Children who are punished in these ways usually still commit the behavior, but do it behind their parents’ backs, Kersey said.

Better ways to discipline

To properly discipline a child, experts recommend the following:

  • Focus on the positive — the behaviors you want to see more of — rather than the mistakes, Kersey said. “If a child is running, instead of saying stop running, you say use your walking feet,” Kersey said.
  • Be proactive: establish rules you want your kids to follow, and be reasonable in your expectations, Lansford said.
  • Listen to your kids: Often times, bad behavior is a mistake, Grogan-Kaylor said. Parents should listen to why their children did something, and explain why the behavior is inappropriate.
  • Timeouts are appropriate for younger kids. For older kids, taking away privileges such as watching TV may be effective, Lansford said. In a classroom setting, teachers may consider rewarding kids for good behavior, Lansford said.
  • Parent should model the responsible behaviors they want children to repeat, Kersey said.

Pass it on:  Humiliating punishments don’t work to discipline children, and may have long-term consequences.

Source: http://www.myhealthnewsdaily.com/2584-embarrassing-punishments-children-discipline.html?utm_source=Newsletter&utm_medium=Email&utm_campaign=MHND_05152012

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Kids Exposed to Bullying, Violence May Age Faster

By 

The emotional and physical scars from being bullied or exposed to other types of violence as a child may go deeper than imagined.

New research shows that the genetic material, or DNA, of children who experienced violence shows the type of wear and tear that is normally associated with advancing age.

“Children who experience extreme violence at a young age have a biological age that is much older than other children,” says researcher Idan Shalev. He is a post-doctoral researcher in psychology and neuroscience at the Duke Institute for Genome Sciences & Policy in Durham, N.C.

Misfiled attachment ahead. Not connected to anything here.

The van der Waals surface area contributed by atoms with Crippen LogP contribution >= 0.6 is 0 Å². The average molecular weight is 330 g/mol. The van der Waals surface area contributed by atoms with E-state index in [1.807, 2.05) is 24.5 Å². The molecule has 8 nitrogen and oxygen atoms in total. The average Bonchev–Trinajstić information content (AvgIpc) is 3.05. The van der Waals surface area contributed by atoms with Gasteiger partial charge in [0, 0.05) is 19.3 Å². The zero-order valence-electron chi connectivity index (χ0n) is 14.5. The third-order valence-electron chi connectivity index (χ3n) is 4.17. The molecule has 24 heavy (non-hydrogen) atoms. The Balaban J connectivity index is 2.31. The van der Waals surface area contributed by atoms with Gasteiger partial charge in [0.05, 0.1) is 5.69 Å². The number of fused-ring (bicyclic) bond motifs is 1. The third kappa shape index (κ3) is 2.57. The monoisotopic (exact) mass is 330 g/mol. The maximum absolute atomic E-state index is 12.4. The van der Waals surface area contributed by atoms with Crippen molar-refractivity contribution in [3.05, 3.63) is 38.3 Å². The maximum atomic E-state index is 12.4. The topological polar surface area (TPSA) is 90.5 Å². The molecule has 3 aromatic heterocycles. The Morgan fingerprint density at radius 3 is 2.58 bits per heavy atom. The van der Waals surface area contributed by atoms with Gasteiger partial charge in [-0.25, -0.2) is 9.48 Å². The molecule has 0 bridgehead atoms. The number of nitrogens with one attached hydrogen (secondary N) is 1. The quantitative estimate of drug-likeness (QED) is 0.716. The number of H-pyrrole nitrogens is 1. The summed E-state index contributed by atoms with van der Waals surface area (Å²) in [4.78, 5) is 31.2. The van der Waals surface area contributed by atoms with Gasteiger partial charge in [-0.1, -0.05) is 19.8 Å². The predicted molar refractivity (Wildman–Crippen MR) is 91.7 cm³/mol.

Youth violence is widespread in the U.S. today. The CDC states that it’s the second leading cause of death among people between the ages of 10 and 24, and that nationwide, about 20% of students in grades 9-12 were bullied in 2009.

Bullied Kids Age Faster Than Others

To see whether youth violence affects vulnerability to aging, the study authors focused on telomeres, or tiny strips of genetic material that look like tails on the ends of our chromosomes; think of a cap on an end of a shoelace. Telomere shortening is an indicator of cell aging.

The researchers analyzed DNA samples from twins at ages 5 and 10 and compared telomere length to three kinds of violence: domestic violence between the mother and her partner, being bullied frequently, and physical maltreatment by an adult. Moms were also interviewed when kids were 5, 7, and 10 to create a cumulative record of exposure to violence.

Children who were exposed to cumulative violence showed accelerated telomere shortening from age 5 to age 10. What’s more, children who were exposed to multiple forms of violence had the fastest telomere shortening rate, the study shows.

“Children who experience violence appear to be aging at a faster rate,” Shalev says.